January 25, 2016 Energy No Comments
Biodiesel Production from Algae
Algae could soon provide a key solution to tackling

some of the world’s greatest energy challenges. These tiny photosynthetic organisms can not only remove carbon from the atmosphere, they can also be turned into a sustainable fuel source that has the potential to revolutionize our energy infrastructure.

Why is algae ideal for making fuel?

Some varieties of algae contain large quantities of oil inside their tiny cells. These algae contain so much oil that biodiesel made from algae could soon meet a large proportion of the world’s demand for petro-diesel.

Oil produced by algae far exceeds the oil produced by soybeans, palm, or corn when compared on an acre-by-acre basis. For example, algae grown on a single acre has the potential to yield 10,000 gallons of fuel per year, but an acre of soybeans produces only 70 gallons of fuel per year, and an acre of corn produces 230 gallons of fuel per year¹.

Algae can transform the sun’s light into fuel and removes carbon dioxide from the atmosphere during its photosynthetic processes, providing a sustainable solution to a large share of our current fossil fuel energy woes.

Algae can grow in salty water, in deserts, and on other land that is unsuitable for the production of other agricultural crops.

Algae is a carbon neutral source of fuel, as the carbon sequestered during its growth equals about the same amount of carbon emissions that are produced when the algae-based fuels are burned.

Biodiesel made from algae can be used to fuel cars, trucks, planes, and any other type of vehicle that runs on gasoline or diesel fuel².


Why is it taking so long for algal biodiesel to be brought to market?

The greatest challenge for bringing algae-based biofuels to market has been finding a way to harvest and extract the oil from algae to produce fuel in an economically viable fashion that can be done on a large scale.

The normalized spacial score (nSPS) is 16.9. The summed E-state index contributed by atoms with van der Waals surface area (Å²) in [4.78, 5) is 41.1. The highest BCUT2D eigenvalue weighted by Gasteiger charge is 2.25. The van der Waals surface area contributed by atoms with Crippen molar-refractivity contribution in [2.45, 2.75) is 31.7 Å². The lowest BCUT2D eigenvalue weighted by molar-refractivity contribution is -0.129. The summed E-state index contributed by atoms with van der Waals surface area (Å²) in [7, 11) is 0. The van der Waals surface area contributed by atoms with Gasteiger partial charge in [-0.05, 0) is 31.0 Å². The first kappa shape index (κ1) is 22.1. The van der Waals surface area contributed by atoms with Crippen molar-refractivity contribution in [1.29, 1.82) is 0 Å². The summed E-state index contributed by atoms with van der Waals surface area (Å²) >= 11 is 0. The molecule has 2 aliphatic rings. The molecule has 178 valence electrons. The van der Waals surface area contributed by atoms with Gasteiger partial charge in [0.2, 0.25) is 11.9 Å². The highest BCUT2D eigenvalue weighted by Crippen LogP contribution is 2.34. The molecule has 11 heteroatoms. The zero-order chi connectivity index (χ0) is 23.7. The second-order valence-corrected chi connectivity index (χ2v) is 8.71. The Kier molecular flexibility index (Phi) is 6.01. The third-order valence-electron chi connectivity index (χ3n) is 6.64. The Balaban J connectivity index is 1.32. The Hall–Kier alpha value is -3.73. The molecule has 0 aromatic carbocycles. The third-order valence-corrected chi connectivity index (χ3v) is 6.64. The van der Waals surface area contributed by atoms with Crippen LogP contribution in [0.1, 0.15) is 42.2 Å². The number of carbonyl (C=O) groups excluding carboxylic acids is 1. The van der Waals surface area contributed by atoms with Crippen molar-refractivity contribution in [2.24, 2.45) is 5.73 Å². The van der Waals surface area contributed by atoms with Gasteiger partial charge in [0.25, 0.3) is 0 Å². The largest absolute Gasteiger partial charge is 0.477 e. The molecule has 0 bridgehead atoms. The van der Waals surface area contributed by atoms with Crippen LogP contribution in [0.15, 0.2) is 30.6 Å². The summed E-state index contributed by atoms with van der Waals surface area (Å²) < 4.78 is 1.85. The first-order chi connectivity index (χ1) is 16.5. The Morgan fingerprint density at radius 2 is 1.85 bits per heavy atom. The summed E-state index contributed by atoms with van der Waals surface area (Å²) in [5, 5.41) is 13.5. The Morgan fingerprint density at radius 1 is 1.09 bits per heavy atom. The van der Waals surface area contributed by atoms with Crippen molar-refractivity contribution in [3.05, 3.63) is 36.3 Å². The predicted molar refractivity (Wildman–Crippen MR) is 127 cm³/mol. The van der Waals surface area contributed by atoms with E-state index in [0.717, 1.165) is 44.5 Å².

Researchers have found that the oil is stored between an algae’s cell wall and its membrane, making it a challenge for creating a method that extracts the oil, yet does not destroy the algae cell itself. However, research is currently being done that seeks to find solutions to this problem, and it has been estimated that large scale cultivation and production are likely to begin within the next 4-5 years¹,³.

The process of how algae is made into fuel

    • Outdoor man-made ponds, “raceways,” are used to cultivate a crop of new algae every few weeks.

    • The oil is extracted after the cell structure of the algae is broken down through the use of solvents or soundwaves (known as “sonification”).

    • After the oil is refined, it is further processed in a biorefinery. This processing could also be done in a traditional oil refinery in the future. In the future, algae farms could even be built next to power plants that currently process fossil fuels, using the CO2 exhaust from the power plants to feed the algae in the ponds.

Over 100,000 different strains of algae exist in the world. Some strains grow best in salt water, some grow best in fresh water, some grow best in warmer conditions, and some grow best in cooler environments. Scientists are currently testing different strains of algae to determine the best ones for fuel production and to develop the most efficient algae farming practices².

Where algae biodiesel is practical and where it is not?

While algae biodiesel is a great energy solution that can help propel us forward into a clean energy future, it is not a magic bullet that can fix all of our fossil fuel energy woes. The energy resources of the future are likely to be diverse, and will include a variety of biofuels as well as other renewable energy resources.

For example, solar panels are an ideal solution for providing electricity to homes and other buildings, but they don’t really work to power heavy trucks. Electric cars can use batteries, but airplanes need a different source of energy. For airplanes, heavy trucks, and other heavy vehicles, algal biodiesel provides an ideal substitute for petroleum fuel.



¹ http://www.ameslab.gov/files/Nanocatalyst_Foundation.pdf
² http://energy.gov/eere/videos/energy-101-algae-fuel
³ http://goo.gl/a6opQ6

Written by Greentumble Editorial Team